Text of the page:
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In a study conducted according to OECD 106 (2000), the adsorption and desorption of the test item HH-2014 -548 was indirectly determined in five different soils for different incubation times.

2 mg test item /L (concentration used for adsorption kinetics), 1, 0.2, 0.1 and 0.02 mg test item /L were used for the following durations:

Tier 1: 24h

Tier 2: 0.25h, 0.5h, 1h for all soils

2h, 4h, 6h, 24h for soils LUFA 2.2 and 2.4

Desorption kinetics: 2h, 4h, 24h and 72h

Adsorption isotherms: 1h

The results showed a low desorption of 0.05 to 0.7 % during desorption kinetic experiments and a corresponding high adsorption of nearly 100% in the respective adsorption kintetics experiments, thus it can be concluded that HH-2014 -548 strongly interacts with soils, sediment and suspended matter in natural environment.

In a study to determine the soil sorption with the HPLC-Method it was found that the test item strongly interacted with the analytical column. Based on the results obtained it was concluded that the test substance has a Koc value of higher than the reference substance 2,4-DDT. It corresponds with Koc and log Koc value for the test substance of > 427000 and > 5,63, respectively.

From these findings it can be concluded that oleic-acid based IQAC, DMS quaternised will strongly interact with soils, sediment and suspended matter in natural environment. It is technically not feasible to determine a concrete soil sorption coefficient.

Henry's Law Constant was calculated using EPIWIN v3.20, HENRYWIN v3.10 (bond method) and estimated based on the calculated water solubility and vapour pressure (EPIWIN calculations) according to H=vp/ws gave a Henry's Law Constant to get a hint on the volatilisation potential. The calculated Henry's Law Constants indicate that the substance can be regarded as non-volatile from aqueous solution. Due to missing information about the applicability of the calculation model in respect to the substance under investigation the results should be treated with care.Considering the molecular structure, extremely low vapour pressures for the ionic substances are expected. Therefore volatilisation of the oleic-acid based IQAC, DMS quaternised is negligible.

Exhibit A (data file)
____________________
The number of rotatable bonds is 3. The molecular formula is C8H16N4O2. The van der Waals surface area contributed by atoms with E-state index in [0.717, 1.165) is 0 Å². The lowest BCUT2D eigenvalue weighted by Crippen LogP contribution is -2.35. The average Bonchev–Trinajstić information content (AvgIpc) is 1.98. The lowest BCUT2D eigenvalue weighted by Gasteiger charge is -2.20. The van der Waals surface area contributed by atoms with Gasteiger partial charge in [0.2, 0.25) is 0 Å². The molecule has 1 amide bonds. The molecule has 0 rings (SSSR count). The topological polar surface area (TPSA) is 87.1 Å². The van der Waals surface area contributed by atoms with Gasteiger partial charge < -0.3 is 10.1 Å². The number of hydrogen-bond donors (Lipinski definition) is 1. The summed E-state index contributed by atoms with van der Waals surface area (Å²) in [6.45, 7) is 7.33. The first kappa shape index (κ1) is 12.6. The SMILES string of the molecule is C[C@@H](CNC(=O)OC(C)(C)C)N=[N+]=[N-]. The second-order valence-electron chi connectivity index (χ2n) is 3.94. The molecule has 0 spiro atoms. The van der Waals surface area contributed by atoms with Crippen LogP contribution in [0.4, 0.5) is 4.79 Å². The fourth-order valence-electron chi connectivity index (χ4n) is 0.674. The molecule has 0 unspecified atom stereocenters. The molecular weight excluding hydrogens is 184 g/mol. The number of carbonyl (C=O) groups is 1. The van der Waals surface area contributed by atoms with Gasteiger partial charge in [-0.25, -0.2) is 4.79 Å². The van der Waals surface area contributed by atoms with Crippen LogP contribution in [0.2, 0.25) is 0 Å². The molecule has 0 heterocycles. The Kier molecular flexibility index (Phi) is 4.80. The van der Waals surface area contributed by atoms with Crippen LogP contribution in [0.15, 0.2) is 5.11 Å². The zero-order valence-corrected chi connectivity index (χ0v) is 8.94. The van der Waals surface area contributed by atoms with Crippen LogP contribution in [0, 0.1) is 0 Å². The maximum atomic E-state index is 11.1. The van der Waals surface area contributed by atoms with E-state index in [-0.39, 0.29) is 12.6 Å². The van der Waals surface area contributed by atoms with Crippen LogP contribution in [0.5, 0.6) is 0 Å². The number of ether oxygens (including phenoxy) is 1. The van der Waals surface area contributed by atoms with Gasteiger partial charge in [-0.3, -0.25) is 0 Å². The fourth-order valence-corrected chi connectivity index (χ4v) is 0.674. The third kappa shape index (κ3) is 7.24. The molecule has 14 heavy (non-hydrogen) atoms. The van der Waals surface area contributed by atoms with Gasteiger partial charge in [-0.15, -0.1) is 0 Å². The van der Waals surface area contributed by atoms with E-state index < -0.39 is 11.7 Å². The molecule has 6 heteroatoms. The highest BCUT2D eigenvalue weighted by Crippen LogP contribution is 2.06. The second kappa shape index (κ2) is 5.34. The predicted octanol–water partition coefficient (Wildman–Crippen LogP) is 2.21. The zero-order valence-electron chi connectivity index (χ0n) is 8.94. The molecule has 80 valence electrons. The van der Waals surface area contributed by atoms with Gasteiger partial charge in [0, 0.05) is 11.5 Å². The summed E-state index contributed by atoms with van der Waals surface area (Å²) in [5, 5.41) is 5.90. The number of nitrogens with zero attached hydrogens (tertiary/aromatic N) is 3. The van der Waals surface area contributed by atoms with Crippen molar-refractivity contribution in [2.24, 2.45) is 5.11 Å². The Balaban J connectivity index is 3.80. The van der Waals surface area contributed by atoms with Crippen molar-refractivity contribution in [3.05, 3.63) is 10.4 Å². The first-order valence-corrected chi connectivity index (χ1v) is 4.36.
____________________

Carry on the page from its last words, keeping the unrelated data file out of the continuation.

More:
An extraction study was conducted on paper towel to determine the potential migration of imidazolium quaternary ammonium compound (IQAC) from test materials into food-simulating solvents under exaggerated conditions of use (IQAC levels: 0.15% and 0.36%). The extraction was performed in triplicate using 8% and 50% ethanol as extracting solvents at approx. 250°F for 10 minutes, then approx. 120°F for 24 hours. A HPLC/UV method was developed and validated (LOD: 0.403 µg/in. ²). IQAC was not detected in either the 8% or the 50% ethanol extracts taken immediately after 10 min at 250°F. After further 24 h of extraction, mean values of 0.6 and <0.4 µg/in² were detected in 8 and 50% ethanol at an IQAC concentration of 0.15%. At an IQAC concentration of 0.36% mean values of 1.26 and <0.5 µg/in² were determined. Migration into aqueous food and fatty foods was estimated to be 0.13 and 0.05 ppm. The aqueous food and the fatty food migration values, based on a use level of 0.5%, were calculated to be 0.18 ppm and 0.07 ppm, respectively. Using the food distribution factors for uncoated paper, the concentration in the daily diet is 6.7 ppb and the estimated daily intake would not exceed 0.020 mg/person/day. The test compound was prepared using DMS (dimethyl sulfate) which is known to be a carcinogen. DMS was not found at a level of 4 ppm in oleic-acid based IQAC, DMS quaternised. Based on various assumptions a dietary concentration of 0.01 ppb and a estimated daily intake of 0.03 µg/day can be calculated. This is 50 times lower than the Threshold of Regulation dietary limit of 0.5 ppb for DMS.

In 2000, the FDA approved the use of IQAC at concentration up to 0.5% by weight of the dry paper and paperboard.